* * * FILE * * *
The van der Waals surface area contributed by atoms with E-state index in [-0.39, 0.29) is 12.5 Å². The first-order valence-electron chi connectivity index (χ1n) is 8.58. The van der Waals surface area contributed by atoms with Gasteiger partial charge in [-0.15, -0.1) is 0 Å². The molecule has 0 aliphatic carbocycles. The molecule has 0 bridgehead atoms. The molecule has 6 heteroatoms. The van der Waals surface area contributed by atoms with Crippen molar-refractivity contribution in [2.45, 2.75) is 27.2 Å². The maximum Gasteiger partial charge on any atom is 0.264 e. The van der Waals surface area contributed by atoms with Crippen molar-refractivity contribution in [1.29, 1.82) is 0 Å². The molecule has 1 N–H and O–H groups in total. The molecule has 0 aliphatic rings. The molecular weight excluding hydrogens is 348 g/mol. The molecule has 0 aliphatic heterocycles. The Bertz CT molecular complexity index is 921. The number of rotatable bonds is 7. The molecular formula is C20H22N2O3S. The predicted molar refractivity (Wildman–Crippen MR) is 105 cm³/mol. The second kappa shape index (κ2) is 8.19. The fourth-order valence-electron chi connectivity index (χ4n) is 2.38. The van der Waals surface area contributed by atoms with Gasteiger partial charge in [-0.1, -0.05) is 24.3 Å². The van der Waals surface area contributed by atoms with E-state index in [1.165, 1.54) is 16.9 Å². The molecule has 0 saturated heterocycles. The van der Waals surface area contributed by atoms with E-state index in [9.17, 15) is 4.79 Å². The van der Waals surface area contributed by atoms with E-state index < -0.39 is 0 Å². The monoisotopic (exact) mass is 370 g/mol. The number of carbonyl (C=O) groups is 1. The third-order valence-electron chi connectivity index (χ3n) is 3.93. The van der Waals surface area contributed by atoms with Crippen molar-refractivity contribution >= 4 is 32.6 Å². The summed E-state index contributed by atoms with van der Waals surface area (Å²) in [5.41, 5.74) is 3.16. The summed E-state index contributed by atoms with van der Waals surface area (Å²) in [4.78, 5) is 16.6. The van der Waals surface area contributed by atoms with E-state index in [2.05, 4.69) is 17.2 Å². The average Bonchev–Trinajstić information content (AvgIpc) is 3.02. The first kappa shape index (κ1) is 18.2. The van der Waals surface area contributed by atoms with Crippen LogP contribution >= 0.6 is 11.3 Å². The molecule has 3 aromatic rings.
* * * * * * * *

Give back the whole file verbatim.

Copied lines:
The van der Waals surface area contributed by atoms with E-state index in [-0.39, 0.29) is 12.5 Å². The first-order valence-electron chi connectivity index (χ1n) is 8.58. The van der Waals surface area contributed by atoms with Gasteiger partial charge in [-0.15, -0.1) is 0 Å². The molecule has 0 aliphatic carbocycles. The molecule has 0 bridgehead atoms. The molecule has 6 heteroatoms. The van der Waals surface area contributed by atoms with Crippen molar-refractivity contribution in [2.45, 2.75) is 27.2 Å². The maximum Gasteiger partial charge on any atom is 0.264 e. The van der Waals surface area contributed by atoms with Crippen molar-refractivity contribution in [1.29, 1.82) is 0 Å². The molecule has 1 N–H and O–H groups in total. The molecule has 0 aliphatic rings. The molecular weight excluding hydrogens is 348 g/mol. The molecule has 0 aliphatic heterocycles. The Bertz CT molecular complexity index is 921. The number of rotatable bonds is 7. The molecular formula is C20H22N2O3S. The predicted molar refractivity (Wildman–Crippen MR) is 105 cm³/mol. The second kappa shape index (κ2) is 8.19. The fourth-order valence-electron chi connectivity index (χ4n) is 2.38. The van der Waals surface area contributed by atoms with Gasteiger partial charge in [-0.1, -0.05) is 24.3 Å². The van der Waals surface area contributed by atoms with E-state index in [1.165, 1.54) is 16.9 Å². The molecule has 0 saturated heterocycles. The van der Waals surface area contributed by atoms with E-state index in [9.17, 15) is 4.79 Å². The van der Waals surface area contributed by atoms with E-state index < -0.39 is 0 Å². The monoisotopic (exact) mass is 370 g/mol. The number of carbonyl (C=O) groups is 1. The third-order valence-electron chi connectivity index (χ3n) is 3.93. The van der Waals surface area contributed by atoms with Crippen molar-refractivity contribution >= 4 is 32.6 Å². The summed E-state index contributed by atoms with van der Waals surface area (Å²) in [5.41, 5.74) is 3.16. The summed E-state index contributed by atoms with van der Waals surface area (Å²) in [4.78, 5) is 16.6. The van der Waals surface area contributed by atoms with E-state index in [2.05, 4.69) is 17.2 Å². The average Bonchev–Trinajstić information content (AvgIpc) is 3.02. The first kappa shape index (κ1) is 18.2. The van der Waals surface area contributed by atoms with Crippen LogP contribution >= 0.6 is 11.3 Å². The molecule has 3 aromatic rings.